|Mae Head Beach, Koh Tao|
We took the sleeper train to Chiang Mai. As far as sleeper trains go (and I'm becoming quite the connoisseur of overnight Asian transport) this was pretty comfortable, with slightly more privacy than average, afforded by a flimsy curtain across each booth that also doubled up as a wind breaker for the gale-force aircon vent at the top of the cabin. They must think that all westerners live in Arctic conditions and have the constitution of a Geordie pub-goer.
Chaing Mai is a charming little city, overflowing with culture (read: more temples) in the mountains of northern Thailand. I was promised cooler temperatures and lower humidity. In return I promised Laura that rain in the wet season is just a heavy downpour lasting 30mins, then followed by bright sunshine. Neither were correct. We took shelter from the rain in a cocktail bar/ massage house and had the strongest pina coladas ever created.
Chiang Mai is famous for its walking markets streets. On weekend evenings the locals pedestrianise a street, setting up stalls and displays to sell their crafts. There's music, dancing, and the ubiquitous hawker selling percussive wooden frogs (my irritation with this particular piece of tourist tat knows no bounds - they're peddled in every country I've visited so far), all set against the backdrop of illuminated temples. The markets are supposed to have different themes for each day but the only thing that changed between Saturday and Sunday was the location.
Walking around these markets you appreciate how food and transport are ingeniously interwoven: vehicles are only limited by the owner's welding skills. In Bangkok we passed a VW campervan-cum-backlit-bar and saw several motorbikes with icecream-vending / rotissery-chicken sidecars throughout Thailand, Chaing Mai included. Think of any specialist equipment you need in order to sell something and I can guarantee there'll be a customised vehicle for it.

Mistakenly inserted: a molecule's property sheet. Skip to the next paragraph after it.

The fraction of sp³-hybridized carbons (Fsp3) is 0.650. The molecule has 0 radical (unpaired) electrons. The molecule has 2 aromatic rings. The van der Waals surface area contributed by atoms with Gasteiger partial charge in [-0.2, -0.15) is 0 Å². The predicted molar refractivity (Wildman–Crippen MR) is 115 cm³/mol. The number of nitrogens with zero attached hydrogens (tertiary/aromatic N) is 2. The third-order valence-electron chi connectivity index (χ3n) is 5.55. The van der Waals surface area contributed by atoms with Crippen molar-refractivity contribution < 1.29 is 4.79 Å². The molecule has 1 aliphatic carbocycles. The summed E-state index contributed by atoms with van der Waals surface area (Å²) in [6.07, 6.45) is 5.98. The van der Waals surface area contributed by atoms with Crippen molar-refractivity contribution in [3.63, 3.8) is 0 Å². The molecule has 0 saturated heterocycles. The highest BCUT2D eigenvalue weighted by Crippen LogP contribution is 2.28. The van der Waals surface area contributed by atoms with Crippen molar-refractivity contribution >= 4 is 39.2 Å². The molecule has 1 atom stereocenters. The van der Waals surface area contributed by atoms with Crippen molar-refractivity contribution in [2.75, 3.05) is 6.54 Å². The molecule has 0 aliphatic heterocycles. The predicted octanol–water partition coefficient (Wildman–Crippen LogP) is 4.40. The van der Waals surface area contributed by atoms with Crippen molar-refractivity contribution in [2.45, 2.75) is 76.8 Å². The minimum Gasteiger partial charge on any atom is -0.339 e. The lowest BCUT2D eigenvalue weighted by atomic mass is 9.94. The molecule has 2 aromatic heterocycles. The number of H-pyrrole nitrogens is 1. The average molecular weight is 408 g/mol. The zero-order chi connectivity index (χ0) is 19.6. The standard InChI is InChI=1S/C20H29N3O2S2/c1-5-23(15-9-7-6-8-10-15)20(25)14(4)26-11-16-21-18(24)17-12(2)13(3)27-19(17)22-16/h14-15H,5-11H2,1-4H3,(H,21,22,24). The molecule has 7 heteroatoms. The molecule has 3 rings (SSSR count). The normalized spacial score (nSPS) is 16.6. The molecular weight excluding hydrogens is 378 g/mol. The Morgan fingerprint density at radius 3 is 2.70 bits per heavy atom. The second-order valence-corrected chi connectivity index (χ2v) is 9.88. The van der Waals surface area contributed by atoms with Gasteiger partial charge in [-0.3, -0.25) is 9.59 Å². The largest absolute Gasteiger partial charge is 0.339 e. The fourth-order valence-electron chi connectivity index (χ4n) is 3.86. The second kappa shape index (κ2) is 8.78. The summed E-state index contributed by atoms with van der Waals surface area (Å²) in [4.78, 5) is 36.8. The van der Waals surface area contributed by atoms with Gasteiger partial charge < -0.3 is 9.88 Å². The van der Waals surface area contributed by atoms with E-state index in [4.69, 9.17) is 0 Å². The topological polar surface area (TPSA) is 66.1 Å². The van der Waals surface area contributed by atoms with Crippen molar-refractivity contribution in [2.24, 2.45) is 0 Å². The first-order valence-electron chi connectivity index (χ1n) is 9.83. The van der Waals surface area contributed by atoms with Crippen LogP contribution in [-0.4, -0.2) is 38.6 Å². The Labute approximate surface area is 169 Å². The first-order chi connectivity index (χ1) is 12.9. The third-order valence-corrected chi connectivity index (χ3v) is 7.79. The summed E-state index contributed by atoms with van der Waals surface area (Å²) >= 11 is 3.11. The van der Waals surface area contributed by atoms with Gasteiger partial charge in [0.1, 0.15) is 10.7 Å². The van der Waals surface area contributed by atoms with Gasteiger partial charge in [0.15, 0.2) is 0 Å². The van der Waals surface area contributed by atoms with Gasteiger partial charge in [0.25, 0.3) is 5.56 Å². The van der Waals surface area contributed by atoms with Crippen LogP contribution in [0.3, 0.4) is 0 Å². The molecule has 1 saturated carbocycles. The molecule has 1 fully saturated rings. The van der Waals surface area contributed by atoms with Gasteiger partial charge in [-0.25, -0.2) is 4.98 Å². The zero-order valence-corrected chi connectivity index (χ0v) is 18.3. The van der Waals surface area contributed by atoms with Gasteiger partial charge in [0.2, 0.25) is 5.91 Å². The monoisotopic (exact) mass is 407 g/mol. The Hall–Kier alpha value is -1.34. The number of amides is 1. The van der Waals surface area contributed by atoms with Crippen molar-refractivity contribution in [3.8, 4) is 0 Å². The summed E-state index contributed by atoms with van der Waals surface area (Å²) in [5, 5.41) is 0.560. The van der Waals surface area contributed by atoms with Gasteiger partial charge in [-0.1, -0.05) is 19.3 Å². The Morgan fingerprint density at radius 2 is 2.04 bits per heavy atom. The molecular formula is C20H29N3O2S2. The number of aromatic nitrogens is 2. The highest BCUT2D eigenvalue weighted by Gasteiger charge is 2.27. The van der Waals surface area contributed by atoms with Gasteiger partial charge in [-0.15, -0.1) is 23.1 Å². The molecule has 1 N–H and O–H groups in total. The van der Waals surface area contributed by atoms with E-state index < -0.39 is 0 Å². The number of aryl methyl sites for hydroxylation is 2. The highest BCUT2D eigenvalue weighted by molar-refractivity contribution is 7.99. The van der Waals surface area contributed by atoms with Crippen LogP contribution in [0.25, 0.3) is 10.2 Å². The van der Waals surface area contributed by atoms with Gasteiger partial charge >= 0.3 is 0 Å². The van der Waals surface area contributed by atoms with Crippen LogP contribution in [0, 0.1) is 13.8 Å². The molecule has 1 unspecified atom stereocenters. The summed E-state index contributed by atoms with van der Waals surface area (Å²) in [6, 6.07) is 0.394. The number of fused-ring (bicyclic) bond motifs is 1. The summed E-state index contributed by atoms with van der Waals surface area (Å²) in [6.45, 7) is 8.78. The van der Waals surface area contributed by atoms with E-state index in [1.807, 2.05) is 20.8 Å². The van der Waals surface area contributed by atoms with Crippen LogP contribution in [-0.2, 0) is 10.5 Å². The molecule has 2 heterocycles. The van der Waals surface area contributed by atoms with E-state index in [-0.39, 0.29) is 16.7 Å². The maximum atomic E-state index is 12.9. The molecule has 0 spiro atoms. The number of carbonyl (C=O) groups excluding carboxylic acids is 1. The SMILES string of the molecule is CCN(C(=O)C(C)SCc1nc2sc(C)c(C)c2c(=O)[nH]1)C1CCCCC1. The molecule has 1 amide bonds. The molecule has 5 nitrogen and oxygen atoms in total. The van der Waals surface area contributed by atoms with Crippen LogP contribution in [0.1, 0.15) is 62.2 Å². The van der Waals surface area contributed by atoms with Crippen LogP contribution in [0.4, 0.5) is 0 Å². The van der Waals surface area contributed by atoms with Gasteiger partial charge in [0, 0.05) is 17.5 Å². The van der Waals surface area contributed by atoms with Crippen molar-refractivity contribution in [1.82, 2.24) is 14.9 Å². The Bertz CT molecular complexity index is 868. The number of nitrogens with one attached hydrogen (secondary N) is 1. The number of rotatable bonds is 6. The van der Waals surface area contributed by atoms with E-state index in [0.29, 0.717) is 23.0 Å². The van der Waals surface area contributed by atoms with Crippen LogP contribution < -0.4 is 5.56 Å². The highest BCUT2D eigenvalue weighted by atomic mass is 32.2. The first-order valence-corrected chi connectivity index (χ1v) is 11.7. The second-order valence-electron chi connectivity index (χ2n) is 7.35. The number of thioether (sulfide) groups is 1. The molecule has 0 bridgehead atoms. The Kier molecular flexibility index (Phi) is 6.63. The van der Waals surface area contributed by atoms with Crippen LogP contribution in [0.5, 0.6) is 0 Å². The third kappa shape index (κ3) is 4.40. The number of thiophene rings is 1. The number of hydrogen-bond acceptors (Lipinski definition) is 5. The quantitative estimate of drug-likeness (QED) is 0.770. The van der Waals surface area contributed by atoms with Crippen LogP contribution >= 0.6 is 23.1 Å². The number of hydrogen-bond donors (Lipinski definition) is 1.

We enrolled in a Thai cookery course, which was great fun, although there wasn't much opportunity to go off-piste, as we were under the watchful eye of the professional cooks at all times. However, that did ensure my output was almost edible. I'm now the self-proclaimed king of spring rolls and will be accepting challenges after xmas.
|Dusk, Koh Samui|
|Me and yellow tail barracuda|
|Phra Nang Lanta, Koh Lanta|
The next day we whiled away the hours on the beach before taking a 30min taxi to the other side of the island for a recommended restaurant. I convinced the hotel reception that we wouldn't need a return cab, we could get one over there. After all, there were a few restaurants in that area and it should be fairly lively. We rocked up and there was nothing, not even streetlights. Everywhere looked closed. Bemused locals stared as we arrived in the pickup. Our restaurant looked to be the place open, so I was practically on my knees begging the driver to come pick us in 2 hours. The waiter/owner was over the moon to see paying customers. After saying they we can have anything we like from the menu (always a good sign, though do I really want seafood from a place with no customers?) he showed us to our table and bounded away like Andrew Sachs on PCP. We were sat on someone's unfinished patio, on stilts above a mosquito-infested swamp, the restaurant layout as intuitive as a level of Zelda. We shared the restaurant with one other couple about half a mile away over the other side. But it was hilarious and the food was terrific. The tide came just in before we finished our meal and we had a final gin and tonic listening to the waves lap against the stilts.
|Island near Koh Phi Phi|
Laura and I spent our last day kayaking in Bothor to see some old caves paintings. After Laura headed to Bangkok I decided to grab a few more fun dives off Koh Phi Phi (not totally convinced about my headboard-punching story, getting back underwater can't do me any harm) and went looking for reef sharks. Unfortunately not a single one in sight but managed to get my first turtle. Still impressive, but I'm hoping that Fiji delivers the goods next month.